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The Power and Vulnerability of Love: A Theological Anthropology

Author: 
Elizabeth O'Donnell Gandolfo (Author)
Collection: 
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Description

What is it about human beings that makes us capable and even desirous of inflicting terrible suffering on others (and ourselves)?  If human beings—not God—are the cause of evils such as extreme poverty, violence, and oppression, it is imperative that we probe the depths of the human heart to uncover why we, who are made in the image of Divine Eros, fail so miserably to love. Gandolfo constructs a theological anthropology in response to these pivotal questions. Gandolfo maintains that such an anthropology—and a response to these questions—begins with the condition of human vulnerability. Drawing on women’s experiences of maternity and natality, she argues that vulnerability is a dimension of human existence that causes us great anxiety, which in turn sets in motion tragic attempts by individuals and interest groups to eliminate their own vulnerability at the cost of vulnerable others. Yet vulnerability not only forms the basis for violence but also affords the possibility of human openness to the redemptive work of divine love. Poised paradoxically between tragic and redemptive vulnerability, human beings need existential resources and empowering practices to cope with and manage our vulnerability in more courageous, peaceful, and compassionate ways.  

ISBN: 
9781451484670
Price: 
$39.00
ISBN: 
9781451494204
Price: 
$39.00
Release date: 
February 1, 2015
Pages: 
360
Width: 
6
Height: 
9

Contents

Contents:
Introduction
Part I: The Vulnerability of the Human Condition
1. The Fundamentals of Human Vulnerability
2. The Complexity of Human Vulnerability
3. The Violation of Human Vulnerability
4. Violated Vulnerability and the Violence of Privilege

Part II: The Trinitarian Dynamics of Divine Love and Human Redemption:
A Theological Anthropology of Resilience and Resistance 
5. Do Not Be Afraid
6. And She Gave Birth
7. Rachel’s Lament and Mary’s Flight

Part III: To Suckle God with Exercises of Love
8. Practices of Resilience and Resistance
9. Conclusion: Contemplating Vulnerability
Bibliography

Endorsements

"With this book, an important new theological voice challenges us to reconceive suffering and redemption through the lens of maternal vulnerability and resilience. Combining insights from liberation and contemplative theology, Gandolfo is relentless in her attention to the hidden corners of human pain and perhaps even more relentless in her witness to divine compassion. This is an important text for feminists and systematic theologians, as well as for Christians thirsty for hope that emerges from the depths of anguish."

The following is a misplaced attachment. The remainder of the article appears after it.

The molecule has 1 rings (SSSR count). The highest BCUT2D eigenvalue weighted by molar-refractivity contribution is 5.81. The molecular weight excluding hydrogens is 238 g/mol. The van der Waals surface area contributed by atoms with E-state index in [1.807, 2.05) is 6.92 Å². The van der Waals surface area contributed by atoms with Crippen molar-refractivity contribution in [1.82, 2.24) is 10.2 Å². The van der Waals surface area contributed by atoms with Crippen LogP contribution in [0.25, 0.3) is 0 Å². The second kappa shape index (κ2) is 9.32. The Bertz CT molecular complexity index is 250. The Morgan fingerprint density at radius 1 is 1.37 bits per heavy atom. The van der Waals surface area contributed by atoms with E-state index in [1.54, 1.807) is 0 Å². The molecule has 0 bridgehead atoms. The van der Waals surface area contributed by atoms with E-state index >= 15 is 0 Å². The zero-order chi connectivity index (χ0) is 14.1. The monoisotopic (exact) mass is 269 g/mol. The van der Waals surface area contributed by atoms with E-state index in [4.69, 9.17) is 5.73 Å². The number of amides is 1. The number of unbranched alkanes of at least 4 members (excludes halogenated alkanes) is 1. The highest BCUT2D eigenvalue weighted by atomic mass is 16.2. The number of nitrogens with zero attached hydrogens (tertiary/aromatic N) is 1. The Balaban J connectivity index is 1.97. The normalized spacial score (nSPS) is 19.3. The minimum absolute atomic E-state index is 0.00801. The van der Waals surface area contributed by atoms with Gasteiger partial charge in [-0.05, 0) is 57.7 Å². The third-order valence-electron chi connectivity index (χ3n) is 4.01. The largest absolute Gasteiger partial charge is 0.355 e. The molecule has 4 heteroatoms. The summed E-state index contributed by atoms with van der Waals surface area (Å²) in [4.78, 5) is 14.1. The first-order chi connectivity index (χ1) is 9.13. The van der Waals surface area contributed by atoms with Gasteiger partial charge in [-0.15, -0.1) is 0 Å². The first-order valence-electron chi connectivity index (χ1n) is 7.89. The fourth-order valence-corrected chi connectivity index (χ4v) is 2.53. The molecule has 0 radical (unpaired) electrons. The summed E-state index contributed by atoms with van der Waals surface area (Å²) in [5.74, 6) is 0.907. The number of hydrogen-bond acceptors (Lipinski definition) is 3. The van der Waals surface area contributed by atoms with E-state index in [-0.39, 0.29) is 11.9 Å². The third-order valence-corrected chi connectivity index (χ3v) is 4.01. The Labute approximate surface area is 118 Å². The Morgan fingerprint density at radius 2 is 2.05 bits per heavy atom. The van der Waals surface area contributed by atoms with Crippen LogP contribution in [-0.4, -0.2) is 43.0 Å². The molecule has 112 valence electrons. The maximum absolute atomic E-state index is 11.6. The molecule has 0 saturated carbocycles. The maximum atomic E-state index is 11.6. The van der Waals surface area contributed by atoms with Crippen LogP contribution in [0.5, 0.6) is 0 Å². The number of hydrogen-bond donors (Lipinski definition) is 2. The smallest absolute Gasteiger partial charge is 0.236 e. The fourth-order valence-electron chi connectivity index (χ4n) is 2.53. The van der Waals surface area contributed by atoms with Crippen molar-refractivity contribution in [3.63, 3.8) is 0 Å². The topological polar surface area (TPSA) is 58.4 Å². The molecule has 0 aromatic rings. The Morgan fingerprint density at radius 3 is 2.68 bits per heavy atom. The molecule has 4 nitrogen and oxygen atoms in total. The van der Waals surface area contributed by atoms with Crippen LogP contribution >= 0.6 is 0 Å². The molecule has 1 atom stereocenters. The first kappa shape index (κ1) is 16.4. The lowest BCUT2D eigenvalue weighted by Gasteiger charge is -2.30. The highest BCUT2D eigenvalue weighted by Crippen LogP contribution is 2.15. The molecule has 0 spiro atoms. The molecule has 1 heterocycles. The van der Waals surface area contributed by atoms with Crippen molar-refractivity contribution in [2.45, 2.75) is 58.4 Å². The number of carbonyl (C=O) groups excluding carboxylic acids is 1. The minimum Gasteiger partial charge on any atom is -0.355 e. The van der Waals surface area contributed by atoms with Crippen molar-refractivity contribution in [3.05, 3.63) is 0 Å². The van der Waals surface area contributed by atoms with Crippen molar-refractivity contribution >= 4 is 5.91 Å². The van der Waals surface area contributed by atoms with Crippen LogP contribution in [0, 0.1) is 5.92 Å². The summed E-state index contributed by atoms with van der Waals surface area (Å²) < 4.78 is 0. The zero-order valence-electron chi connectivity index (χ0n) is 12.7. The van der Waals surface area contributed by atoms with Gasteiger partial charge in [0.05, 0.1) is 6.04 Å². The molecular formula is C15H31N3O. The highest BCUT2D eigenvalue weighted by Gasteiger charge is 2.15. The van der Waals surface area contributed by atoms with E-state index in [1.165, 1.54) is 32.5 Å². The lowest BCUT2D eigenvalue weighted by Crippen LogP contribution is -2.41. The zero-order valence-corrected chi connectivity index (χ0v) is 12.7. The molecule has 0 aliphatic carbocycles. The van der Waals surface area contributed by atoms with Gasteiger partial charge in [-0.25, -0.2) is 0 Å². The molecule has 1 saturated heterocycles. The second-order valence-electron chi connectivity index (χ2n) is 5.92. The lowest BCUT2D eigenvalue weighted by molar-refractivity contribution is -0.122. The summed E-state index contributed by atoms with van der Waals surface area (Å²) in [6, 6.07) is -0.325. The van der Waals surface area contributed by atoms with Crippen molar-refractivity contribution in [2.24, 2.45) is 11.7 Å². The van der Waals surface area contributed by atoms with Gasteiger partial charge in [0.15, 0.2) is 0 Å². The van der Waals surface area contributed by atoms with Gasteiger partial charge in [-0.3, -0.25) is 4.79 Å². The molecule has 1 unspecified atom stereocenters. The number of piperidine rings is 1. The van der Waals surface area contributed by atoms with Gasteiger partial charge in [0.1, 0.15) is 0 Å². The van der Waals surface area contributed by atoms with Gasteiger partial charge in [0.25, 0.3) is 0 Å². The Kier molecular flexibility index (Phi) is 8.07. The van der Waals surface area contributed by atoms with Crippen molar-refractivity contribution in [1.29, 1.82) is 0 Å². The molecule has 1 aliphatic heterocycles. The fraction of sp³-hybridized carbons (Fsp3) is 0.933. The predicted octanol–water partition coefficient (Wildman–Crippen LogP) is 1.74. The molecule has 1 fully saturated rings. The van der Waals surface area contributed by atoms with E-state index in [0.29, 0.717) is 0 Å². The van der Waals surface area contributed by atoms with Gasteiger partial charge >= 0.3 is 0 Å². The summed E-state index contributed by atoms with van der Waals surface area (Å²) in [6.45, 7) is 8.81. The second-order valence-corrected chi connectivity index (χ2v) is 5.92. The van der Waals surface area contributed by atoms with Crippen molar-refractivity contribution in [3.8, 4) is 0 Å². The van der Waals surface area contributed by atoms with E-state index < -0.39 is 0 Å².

—Wendy Farley
Emory University


"It's so refreshing to read a work that takes vulnerability so seriously. Our challenge is not sin but vulnerability. This changes everything (to see how, you need to read the book). Most impressively, Gandolfo could not know what she knows without direct encounter with mothering, including other mothers' narratives and practices. I love how she weaves maternal knowledge and Christian sources into a conceptually rich portrait of what it means to be human."
Bonnie J. Miller-McLemore
Vanderbilt University


"As various scholars in the humanities increasingly name the temptation to deny our vulnerability as the source of so many of the problems facing our world, Gandolfo offers a heart-achingly stunning theological exploration of maternal experiences in a way that illuminates our human capability for the life-giving vulnerability that we so desperately fear and that our world so desperately needs. Since she plumbs the depths of suffering revealed in contexts of intimate relationships and practices of care in order to name sources of and resistance to violence, this is a must-read for constructive, feminist, political, and liberation theologians."
Maureen O’Connell
La Salle University

“This is a remarkable book, a welcome and wise contribution to the field of theological anthropology. Focusing her feminist and liberationist lens on vulnerability, rather than sin, Elizabeth O’Donnell Gandolfo offers an original and sustained exploration of the meaning of human life. She creatively interweaves diverse narratives of maternal suffering, resistance, resilience, and compassion with a fresh reading of the classic Christian symbols of creation in the image of God, incarnation, sin, redemption, and hope for life in abundance, producing a tapestry that illuminates both tragedy and transcendence. This volume is rich in insight and inspiration, a stirring call to participate in the power and vulnerability of love, at once human and divine.”
—Mary Catherine Hilkert
University of Notre Dame

Reviews

Review in The Christian Century